~by Julie Pettit
When my littlest one turned eight months old, she found a new tool to help herself drift off to sleep. As I rocked her in my arms, she would sing-hum an almost meditative “om.” Often it started as an “ahhhh” that lasted for a few seconds before she ended with a louder, punching “AH!” Then she would take a breath and start over. Sometimes she would just hum the /m/ sound.
One January morning I rocked her before her first nap. Her eyes started looking towards her forehead, her eyelids took longer blinks, and she started her meditative song.
Her head was nestled in one of her favorite places, my left armpit. I lifted my elbow to bring her ear closer to my lips.
“ahhhh….” I chanted with her.
She switched to “mmmmm…”
I giggled a bit. A not-yet-toddler not-baby and mother, seemingly meditating together.
While we were humming, I remembered the word ‘namaste’ from my days doing yoga at the local gym.
Namaste: I honor the divine in you.
We took a breath together, and continued.
– – – –
It is easy to think of tiny newborns as having more of the divine and less of the world. More spirit, less earth. And then they grow, teethe, wake often through the night, make their will known with loud screams. The divine seems further away. The newborns become infants become toddlers become preschoolers; and by then, well, if I get a 30-second glimpse of the divine in my child each day it sometimes feels like a miracle.
– – – –
My baby’s body relaxed a bit more. Her song got quieter.
– – – –
Divine Nature. It’s a value we teach our Young Women, and encourage them to honor that sacred piece of themselves. But outside of that setting, do I often think about the idea? The truth behind it?
We are actual children of God the Father. He is our King, and therefore, we are Divine.
I am divine, as are you, and each of my children.
Yes, my children need my help learning to count, read,color in the lines, and put their shoes away when they come in the house. But how am I allowing the Holy Spirit to guide me in nurturing the divine in my children, and to honor daily that heavenly part of them?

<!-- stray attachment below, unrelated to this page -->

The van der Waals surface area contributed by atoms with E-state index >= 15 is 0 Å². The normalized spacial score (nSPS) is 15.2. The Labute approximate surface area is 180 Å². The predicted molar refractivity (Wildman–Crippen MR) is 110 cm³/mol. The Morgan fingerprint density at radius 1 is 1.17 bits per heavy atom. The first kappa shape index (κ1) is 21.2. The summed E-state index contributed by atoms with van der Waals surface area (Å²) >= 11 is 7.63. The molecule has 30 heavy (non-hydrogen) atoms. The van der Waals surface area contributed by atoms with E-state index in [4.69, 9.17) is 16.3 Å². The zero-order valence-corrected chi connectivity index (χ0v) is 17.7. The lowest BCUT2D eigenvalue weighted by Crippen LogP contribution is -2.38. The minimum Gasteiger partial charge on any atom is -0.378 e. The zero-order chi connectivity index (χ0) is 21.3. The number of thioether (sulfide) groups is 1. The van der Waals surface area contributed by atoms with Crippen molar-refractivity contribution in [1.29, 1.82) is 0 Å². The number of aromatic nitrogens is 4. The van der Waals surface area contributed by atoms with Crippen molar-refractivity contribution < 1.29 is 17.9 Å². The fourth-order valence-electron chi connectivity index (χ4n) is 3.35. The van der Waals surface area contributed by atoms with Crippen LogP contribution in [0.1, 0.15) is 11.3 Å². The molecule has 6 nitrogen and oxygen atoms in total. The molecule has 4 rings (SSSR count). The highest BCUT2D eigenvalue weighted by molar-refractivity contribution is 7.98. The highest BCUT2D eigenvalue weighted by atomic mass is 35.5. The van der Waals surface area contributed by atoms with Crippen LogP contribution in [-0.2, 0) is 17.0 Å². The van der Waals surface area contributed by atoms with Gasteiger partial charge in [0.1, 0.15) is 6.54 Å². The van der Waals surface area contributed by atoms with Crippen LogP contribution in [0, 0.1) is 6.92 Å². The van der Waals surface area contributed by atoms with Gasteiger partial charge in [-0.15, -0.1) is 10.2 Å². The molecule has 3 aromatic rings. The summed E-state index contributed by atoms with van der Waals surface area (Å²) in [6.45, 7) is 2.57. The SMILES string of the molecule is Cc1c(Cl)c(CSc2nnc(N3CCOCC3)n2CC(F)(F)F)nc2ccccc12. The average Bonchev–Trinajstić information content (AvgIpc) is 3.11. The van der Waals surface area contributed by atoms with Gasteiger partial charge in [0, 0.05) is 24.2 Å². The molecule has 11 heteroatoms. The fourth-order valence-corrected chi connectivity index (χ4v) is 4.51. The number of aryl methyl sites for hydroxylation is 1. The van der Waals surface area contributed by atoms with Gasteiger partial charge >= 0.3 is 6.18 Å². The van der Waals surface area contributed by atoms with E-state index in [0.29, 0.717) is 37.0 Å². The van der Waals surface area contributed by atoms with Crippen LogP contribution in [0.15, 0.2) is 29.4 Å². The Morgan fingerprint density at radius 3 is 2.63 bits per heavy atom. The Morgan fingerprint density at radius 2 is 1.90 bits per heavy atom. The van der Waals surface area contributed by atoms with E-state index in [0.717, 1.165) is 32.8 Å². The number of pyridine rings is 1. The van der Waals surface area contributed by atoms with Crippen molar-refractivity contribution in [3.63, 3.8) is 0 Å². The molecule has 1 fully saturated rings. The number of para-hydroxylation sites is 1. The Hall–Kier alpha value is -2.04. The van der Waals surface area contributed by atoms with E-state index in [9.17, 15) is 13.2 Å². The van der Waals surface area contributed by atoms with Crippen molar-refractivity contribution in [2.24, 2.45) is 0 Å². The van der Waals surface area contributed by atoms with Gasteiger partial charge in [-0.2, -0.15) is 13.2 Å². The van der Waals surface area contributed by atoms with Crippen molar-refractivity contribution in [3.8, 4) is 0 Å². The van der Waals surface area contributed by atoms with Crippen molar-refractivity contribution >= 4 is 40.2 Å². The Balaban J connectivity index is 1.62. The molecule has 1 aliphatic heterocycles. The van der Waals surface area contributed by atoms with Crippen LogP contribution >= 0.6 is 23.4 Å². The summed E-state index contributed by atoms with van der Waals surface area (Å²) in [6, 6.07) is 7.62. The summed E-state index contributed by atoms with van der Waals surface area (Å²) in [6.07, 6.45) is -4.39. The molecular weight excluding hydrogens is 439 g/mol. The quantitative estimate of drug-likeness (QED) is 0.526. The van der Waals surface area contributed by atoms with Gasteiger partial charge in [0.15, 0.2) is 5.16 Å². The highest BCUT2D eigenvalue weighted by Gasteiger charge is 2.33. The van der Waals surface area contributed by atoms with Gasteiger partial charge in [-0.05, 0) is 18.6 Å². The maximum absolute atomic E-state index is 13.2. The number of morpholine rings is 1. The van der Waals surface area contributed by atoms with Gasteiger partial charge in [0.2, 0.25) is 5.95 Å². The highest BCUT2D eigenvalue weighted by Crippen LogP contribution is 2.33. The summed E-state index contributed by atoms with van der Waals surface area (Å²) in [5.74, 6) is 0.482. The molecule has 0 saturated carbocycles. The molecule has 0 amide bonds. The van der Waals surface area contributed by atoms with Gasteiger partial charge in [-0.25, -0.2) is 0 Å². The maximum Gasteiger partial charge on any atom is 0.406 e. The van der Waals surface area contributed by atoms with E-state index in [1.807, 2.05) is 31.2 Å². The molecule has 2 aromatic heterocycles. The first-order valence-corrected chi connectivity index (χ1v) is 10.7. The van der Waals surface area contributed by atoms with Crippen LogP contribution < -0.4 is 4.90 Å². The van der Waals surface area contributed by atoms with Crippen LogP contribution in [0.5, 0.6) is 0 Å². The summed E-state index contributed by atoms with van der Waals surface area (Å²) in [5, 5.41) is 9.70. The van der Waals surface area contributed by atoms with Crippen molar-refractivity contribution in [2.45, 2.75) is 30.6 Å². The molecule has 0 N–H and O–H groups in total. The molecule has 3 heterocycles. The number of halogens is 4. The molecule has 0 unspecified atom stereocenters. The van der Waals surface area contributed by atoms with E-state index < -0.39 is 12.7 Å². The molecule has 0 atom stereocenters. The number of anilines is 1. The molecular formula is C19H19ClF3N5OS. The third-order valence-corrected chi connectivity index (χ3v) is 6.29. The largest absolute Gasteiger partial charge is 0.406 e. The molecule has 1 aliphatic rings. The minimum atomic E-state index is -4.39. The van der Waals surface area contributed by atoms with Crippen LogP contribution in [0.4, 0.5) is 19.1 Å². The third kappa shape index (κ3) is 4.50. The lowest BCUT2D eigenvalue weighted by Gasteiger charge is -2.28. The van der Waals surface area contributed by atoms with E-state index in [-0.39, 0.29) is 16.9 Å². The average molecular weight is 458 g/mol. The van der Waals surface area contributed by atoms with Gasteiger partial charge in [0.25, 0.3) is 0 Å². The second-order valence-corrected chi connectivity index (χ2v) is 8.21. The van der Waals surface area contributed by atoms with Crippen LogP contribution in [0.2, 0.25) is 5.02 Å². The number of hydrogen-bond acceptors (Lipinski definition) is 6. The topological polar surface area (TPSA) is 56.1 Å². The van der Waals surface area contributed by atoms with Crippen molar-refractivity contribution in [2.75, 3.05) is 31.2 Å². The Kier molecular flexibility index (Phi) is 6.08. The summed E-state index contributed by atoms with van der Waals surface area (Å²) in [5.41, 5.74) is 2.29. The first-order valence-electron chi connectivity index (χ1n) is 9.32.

– – – –
Her song became quiet, her breathing slow. I rose from the rocker, placed her in the crib, and then leaned over and whispered in her ear.
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Julie, what a beautiful post, thank you for sharing this tender moment.
Recently I’ve thought about how my housekeeping creates an environment that communicates to my children that they are important, special, divine. It’s similar to how the beauty of the temple communicates the same ideas. Housekeeping is not something I enjoy or excel at, but I’ve made it more of a priority because of these concepts.
The divine in me honors the divine in this post.
What a beautiful experience…and well-shared.
What a precious moment with you little one. Thank you for sharing. The reminder of being children of Heavenly parents is Divine.
I love that word — namaste.
One of my children struggled with seeing herself as a beloved child of God — still does.
But one night, when I asked her to find a scripture to share with the family, this is what she shared:
“Remember the worth of souls is great in the sight of God.” (Doctrine & Covenants 18:10)
What a wonderful, hopefilled thing to know! If she remembers nothing else, I pray she will remember that simple truth!
Janelle, love your comment.
Julie, this post really kind of took my breath away. I love the way you paint the (rather humorous) picture of you ‘meditating’ with your little one; love the way divine truth distilled on your mind; love the way you share that truth here.
I’d never heard this term before. I like it, especially because of what you brought to it here.